Text by Toby Skinner / Photos⁄Photoautomat Weserstraße & Mitja Schneehage
The poet laureate of Google
Londoner Martin Jackson, who’s lived in Berlin for a year (“London had got too comfortable”) is an award-winning poet, fiction writer and founding member of east London mentor project the Ministry of Stories. His main current project is as the unofficial poet-in-residence of Google Street View. He embeds poems on Google Maps, including a fascinating series on “Alan”, a worker at Gatwick Airport. “He was obviously the guy chaperoning the Google photographer, but there are all these shots on Street View of him. I know that he’s married, and likes crosswords and bananas – the rest is poetic license.” residentinmaps.com
The smart kids
Jelka Freivogel (14) – who’s on holiday from Switzerland with her parents and two sisters, Zoe (10) and Saskia (8) – has some pretty solid travel advice. “Don’t just go to the tourist-y places,” she advises. “For us, the best thing has been cycling round the city and just seeing how people live.” She does, though, recommend Mauerpark on a Sunday for the “buzzing atmosphere”, and says that their hostel, Amstel House, is a good bet for kids. “There’s a playroom with fussball, pool and table tennis, and you can rent bikes. It’s really good.”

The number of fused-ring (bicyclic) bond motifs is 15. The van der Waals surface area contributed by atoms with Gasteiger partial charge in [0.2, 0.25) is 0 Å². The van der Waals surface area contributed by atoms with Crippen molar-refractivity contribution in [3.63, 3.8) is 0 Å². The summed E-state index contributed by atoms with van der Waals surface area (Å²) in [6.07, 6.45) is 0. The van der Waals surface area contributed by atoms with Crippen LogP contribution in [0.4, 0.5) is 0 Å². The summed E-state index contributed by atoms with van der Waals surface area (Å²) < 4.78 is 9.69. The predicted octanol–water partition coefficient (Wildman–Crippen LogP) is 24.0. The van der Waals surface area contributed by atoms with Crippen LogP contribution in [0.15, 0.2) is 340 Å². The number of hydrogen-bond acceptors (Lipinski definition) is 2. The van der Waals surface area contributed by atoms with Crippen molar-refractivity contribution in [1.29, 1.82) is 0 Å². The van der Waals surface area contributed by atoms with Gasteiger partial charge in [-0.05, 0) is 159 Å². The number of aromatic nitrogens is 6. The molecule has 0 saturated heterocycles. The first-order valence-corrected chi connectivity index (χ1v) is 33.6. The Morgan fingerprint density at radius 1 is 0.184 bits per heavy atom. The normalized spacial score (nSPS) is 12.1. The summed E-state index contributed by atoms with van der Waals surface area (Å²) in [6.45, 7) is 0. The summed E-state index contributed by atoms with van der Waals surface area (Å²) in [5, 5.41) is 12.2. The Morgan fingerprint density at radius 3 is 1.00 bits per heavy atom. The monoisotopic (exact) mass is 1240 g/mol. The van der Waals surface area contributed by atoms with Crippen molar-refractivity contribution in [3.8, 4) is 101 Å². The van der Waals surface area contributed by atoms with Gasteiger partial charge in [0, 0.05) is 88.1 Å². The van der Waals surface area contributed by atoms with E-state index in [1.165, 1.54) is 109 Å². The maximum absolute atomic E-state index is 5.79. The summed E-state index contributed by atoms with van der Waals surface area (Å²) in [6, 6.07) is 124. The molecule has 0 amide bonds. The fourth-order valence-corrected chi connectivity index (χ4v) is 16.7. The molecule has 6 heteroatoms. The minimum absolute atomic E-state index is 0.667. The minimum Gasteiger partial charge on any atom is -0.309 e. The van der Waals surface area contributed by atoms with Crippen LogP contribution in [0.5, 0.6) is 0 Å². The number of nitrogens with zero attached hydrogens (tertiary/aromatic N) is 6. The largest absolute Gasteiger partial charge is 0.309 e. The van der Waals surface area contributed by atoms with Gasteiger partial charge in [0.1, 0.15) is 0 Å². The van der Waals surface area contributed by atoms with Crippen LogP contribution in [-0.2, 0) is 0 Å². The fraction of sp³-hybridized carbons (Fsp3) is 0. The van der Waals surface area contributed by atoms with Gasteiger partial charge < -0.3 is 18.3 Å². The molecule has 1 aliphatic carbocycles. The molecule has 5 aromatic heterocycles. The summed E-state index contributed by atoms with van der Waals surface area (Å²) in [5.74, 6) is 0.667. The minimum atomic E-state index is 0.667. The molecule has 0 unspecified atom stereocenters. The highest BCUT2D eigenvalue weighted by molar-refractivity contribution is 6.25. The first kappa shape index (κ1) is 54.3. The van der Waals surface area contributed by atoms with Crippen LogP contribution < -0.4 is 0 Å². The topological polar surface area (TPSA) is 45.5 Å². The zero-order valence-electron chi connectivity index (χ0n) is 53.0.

You have to live up to a name like Lavender Wolf, and this papercut illustrator does just that, turning up at the Photoautomat with his teddy bear. His colourful work “fuses mythology, pop culture and ethnicity – my family are a mix of African and Native American.” Wolf moved here from Los Angeles to study photography seven years ago, and never left. “Berlin gives you the time and space to experiment,” he says. “I might never have discovered illustration had I stayed in LA. His top tip? “Rag and Bone Man – a vintage shop where they have pop-up kitchens, art and performances.” lavenderwolf.tumblr.com
Meet more Weserstraße people on the next page...